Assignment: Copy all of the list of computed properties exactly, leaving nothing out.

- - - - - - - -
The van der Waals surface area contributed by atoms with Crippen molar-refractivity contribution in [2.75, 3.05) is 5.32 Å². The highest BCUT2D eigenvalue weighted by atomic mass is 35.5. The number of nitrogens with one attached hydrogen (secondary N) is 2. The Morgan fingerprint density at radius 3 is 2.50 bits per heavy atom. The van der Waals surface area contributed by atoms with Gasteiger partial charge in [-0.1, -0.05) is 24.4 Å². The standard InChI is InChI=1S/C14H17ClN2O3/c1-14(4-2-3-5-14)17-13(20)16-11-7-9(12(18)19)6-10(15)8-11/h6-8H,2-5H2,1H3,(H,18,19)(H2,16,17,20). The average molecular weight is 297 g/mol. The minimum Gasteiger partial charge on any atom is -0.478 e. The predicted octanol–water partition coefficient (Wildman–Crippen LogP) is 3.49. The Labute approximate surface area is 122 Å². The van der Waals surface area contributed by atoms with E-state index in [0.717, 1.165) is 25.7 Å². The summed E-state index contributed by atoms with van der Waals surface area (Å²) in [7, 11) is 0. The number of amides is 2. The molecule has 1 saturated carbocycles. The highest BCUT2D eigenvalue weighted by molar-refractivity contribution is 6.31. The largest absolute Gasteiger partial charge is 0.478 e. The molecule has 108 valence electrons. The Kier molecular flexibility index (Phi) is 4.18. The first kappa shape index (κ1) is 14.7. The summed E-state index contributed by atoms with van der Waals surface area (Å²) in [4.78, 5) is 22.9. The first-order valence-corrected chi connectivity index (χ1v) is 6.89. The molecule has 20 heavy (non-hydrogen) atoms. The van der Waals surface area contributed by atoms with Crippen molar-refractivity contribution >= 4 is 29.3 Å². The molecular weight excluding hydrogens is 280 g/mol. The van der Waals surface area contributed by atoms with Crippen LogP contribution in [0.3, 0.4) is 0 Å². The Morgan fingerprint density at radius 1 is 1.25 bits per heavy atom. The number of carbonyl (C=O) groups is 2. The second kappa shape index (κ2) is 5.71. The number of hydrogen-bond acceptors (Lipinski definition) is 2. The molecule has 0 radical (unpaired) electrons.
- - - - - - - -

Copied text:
The van der Waals surface area contributed by atoms with Crippen molar-refractivity contribution in [2.75, 3.05) is 5.32 Å². The highest BCUT2D eigenvalue weighted by atomic mass is 35.5. The number of nitrogens with one attached hydrogen (secondary N) is 2. The Morgan fingerprint density at radius 3 is 2.50 bits per heavy atom. The van der Waals surface area contributed by atoms with Gasteiger partial charge in [-0.1, -0.05) is 24.4 Å². The standard InChI is InChI=1S/C14H17ClN2O3/c1-14(4-2-3-5-14)17-13(20)16-11-7-9(12(18)19)6-10(15)8-11/h6-8H,2-5H2,1H3,(H,18,19)(H2,16,17,20). The average molecular weight is 297 g/mol. The minimum Gasteiger partial charge on any atom is -0.478 e. The predicted octanol–water partition coefficient (Wildman–Crippen LogP) is 3.49. The Labute approximate surface area is 122 Å². The van der Waals surface area contributed by atoms with E-state index in [0.717, 1.165) is 25.7 Å². The summed E-state index contributed by atoms with van der Waals surface area (Å²) in [7, 11) is 0. The number of amides is 2. The molecule has 1 saturated carbocycles. The highest BCUT2D eigenvalue weighted by molar-refractivity contribution is 6.31. The largest absolute Gasteiger partial charge is 0.478 e. The molecule has 108 valence electrons. The Kier molecular flexibility index (Phi) is 4.18. The first kappa shape index (κ1) is 14.7. The summed E-state index contributed by atoms with van der Waals surface area (Å²) in [4.78, 5) is 22.9. The first-order valence-corrected chi connectivity index (χ1v) is 6.89. The molecule has 20 heavy (non-hydrogen) atoms. The van der Waals surface area contributed by atoms with Crippen molar-refractivity contribution >= 4 is 29.3 Å². The molecular weight excluding hydrogens is 280 g/mol. The van der Waals surface area contributed by atoms with Crippen LogP contribution in [0.3, 0.4) is 0 Å². The Morgan fingerprint density at radius 1 is 1.25 bits per heavy atom. The number of carbonyl (C=O) groups is 2. The second kappa shape index (κ2) is 5.71. The number of hydrogen-bond acceptors (Lipinski definition) is 2. The molecule has 0 radical (unpaired) electrons.